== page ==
There are few values held so dear in our culture as honesty. Honesty is the very rock on which relationships are built and dashed, even our relationship with and understanding of ourselves. We want honesty from others, but when it comes to being honest with ourselves and looking at our own mess, we are quite adept at self-deception and rationalization.
Self-honesty requires great bravery and hard work. After all, isn’t it easier to cast blame on someone else? Isn’t it easier to make an excuse for your behavior, your addiction, or your bad choices than to look at yourself honestly, take responsibility for your part, and make a change? But at what cost?
If you aren’t honest with yourself, if you can’t assess your circumstances with clarity and perspective, then you dishonor yourself, you deny your reality, and you can’t move forward. Little by little, you give up pieces of yourself and who you are meant to be, ultimately lost in a quagmire of halfhearted compromises, misplaced blame, and lost opportunity. William Shakespeare said, “If I lose my honor, I lose myself.” And isn’t that true? How many times have you lost a piece of yourself by dishonoring yourself and being dishonest about your true narrative? How many times have you given into the expectations of someone else, ignoring your own wants and needs?
Your journey to Hope and healing requires a commitment to self-examination and self-honesty.
Friend, you don’t have to stay where you are. It is time to move forward. Take a hard look at yourself and your situation, and consider how you got there. If you have Surrendered the things over which you have no control, and if you have found your place of Stillness and confronted your Grief, you are ready to turn the page. And self-honesty provides a beautiful, blank page on which to write your true narrative, not with the pen of fantasy or disillusion, but with self-awareness and transparency.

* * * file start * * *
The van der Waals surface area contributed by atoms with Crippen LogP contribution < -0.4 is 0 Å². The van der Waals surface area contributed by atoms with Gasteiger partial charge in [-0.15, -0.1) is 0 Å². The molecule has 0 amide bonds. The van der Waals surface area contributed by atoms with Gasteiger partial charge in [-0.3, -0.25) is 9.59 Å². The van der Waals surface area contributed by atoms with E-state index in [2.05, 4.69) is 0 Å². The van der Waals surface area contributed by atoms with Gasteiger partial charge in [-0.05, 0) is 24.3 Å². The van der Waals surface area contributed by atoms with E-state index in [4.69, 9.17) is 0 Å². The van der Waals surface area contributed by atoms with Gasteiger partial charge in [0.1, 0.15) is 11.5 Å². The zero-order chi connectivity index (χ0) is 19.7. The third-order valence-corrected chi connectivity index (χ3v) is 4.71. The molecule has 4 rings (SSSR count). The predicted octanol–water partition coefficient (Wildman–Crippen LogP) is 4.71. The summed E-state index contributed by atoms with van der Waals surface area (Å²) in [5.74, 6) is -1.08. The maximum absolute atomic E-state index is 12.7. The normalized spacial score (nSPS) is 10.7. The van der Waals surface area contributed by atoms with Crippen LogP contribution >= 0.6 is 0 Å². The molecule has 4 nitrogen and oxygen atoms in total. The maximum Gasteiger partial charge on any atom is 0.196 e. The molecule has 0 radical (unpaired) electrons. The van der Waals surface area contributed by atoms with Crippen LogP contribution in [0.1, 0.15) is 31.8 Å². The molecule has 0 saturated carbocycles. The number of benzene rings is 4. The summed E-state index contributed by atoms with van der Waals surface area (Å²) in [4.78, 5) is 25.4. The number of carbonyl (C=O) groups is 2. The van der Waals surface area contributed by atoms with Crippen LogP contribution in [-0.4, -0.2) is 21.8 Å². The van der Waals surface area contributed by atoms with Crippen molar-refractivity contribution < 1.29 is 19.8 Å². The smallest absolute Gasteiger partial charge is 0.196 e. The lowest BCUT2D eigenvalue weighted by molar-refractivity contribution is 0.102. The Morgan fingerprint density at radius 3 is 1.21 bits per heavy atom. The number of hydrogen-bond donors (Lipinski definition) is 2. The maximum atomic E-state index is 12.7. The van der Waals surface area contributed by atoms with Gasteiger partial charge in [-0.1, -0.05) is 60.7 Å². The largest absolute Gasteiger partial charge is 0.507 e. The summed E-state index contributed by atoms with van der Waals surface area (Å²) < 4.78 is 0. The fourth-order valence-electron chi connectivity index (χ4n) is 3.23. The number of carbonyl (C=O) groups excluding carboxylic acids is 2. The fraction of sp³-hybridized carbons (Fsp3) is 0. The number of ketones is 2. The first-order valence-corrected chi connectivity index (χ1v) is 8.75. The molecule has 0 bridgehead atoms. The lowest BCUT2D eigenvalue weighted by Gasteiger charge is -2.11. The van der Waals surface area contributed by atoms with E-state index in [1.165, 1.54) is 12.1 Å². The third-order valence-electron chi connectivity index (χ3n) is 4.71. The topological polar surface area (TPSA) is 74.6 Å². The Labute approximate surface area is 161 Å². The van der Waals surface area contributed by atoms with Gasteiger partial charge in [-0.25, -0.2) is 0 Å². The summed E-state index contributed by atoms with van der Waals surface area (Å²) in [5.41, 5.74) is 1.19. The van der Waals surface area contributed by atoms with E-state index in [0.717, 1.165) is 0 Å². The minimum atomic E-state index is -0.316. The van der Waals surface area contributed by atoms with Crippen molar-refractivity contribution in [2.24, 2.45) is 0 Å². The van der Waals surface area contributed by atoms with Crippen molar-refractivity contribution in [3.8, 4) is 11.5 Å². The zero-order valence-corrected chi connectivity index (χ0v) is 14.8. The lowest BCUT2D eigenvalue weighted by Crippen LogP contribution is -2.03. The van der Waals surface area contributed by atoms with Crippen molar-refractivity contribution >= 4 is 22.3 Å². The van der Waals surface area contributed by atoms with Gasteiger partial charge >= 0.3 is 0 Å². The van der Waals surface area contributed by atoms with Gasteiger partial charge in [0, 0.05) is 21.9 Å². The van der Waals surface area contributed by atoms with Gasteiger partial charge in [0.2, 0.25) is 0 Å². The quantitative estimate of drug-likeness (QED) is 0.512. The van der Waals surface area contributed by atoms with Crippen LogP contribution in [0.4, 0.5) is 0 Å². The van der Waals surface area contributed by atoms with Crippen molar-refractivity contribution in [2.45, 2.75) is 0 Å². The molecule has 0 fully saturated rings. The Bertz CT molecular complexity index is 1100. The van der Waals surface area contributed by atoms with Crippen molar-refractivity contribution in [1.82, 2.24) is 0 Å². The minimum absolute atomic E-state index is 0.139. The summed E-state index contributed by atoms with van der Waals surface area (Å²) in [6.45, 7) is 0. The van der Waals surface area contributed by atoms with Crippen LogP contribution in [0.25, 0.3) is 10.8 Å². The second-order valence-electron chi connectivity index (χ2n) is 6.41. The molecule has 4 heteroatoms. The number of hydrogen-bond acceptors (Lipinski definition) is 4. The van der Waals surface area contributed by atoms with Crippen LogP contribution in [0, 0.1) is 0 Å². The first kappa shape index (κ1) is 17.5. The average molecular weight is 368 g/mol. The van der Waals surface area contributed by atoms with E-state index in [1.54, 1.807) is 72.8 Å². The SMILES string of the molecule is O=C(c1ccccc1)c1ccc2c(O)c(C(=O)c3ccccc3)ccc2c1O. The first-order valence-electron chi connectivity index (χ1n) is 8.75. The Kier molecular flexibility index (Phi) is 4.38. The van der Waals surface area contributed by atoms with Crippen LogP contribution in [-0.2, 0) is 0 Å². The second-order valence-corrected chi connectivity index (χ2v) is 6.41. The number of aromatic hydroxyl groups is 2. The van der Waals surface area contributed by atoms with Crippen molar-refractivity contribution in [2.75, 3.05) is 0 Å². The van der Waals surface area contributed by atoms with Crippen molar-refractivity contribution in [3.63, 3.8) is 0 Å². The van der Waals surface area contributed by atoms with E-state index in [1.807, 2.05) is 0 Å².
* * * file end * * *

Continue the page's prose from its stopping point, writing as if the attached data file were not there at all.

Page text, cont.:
For some of you, the pain you are experiencing started as no fault of your own, perhaps with the death of a loved one. Honesty still has a place here. Maybe you need to face emotions of anger or resentment you feel toward your loved one who “left,” or maybe you need to come to terms with regrets of things unsaid, or the depths of your loss. Or maybe you are perpetuating bad habits or bad choices and blaming your loved one’s death for your decisions. Your journey to Joy and Hope can only come after you are honest about the emotions you are feeling, no matter how ugly they may seem at the time.
For others, you know deep down that your own actions or inactions have contributed to the pain of your current situation. Friend, there can be great healing when you accept responsibility for your part in your mess. Honoring your pain means giving it its proper place, but it also means being completely honest about its place and how it got there. Honesty will illuminate the masks you wear and the ways you hide from your reality: maybe you do cover pain with alcohol, maybe you do get into bad relationships because you don’t feel like you deserve better, maybe you do work too much and use the validation you get as a substitute for true self-worth.
At Living Hope, Honesty is the fourth step on your journey to Hope. Honesty is the rejection of fantasy or delusion and the acceptance of what you know to be true, regardless of how ugly it may feel. It requires that you recognize the difference between what you want for yourself and what others expect of you, and the willingness to act on that distinction. It also serves to illuminate the ways in which you present yourself inauthentically and falsely, allowing you to see clearly the circumstances of your reality.
You will begin the Practice of Honesty when, after determined self-examination and transparency, the center of your being begins to stir and you choose to listen and accept what it tells you as truth. Understand that it takes complete faith and dedication to begin to trust and act on the messages you receive from this place of bold Honesty, but it is a necessary step in your healing.
You can begin the Practice of Honesty now. Ask yourself the hard questions: How did I get here? What part did I play? Why do these things always happen to me? But you must ask these questions, not with the intent of blaming others, but with the intent of getting to the truth. How did you get here, friend? What part did you play? Why do these things always happen to you?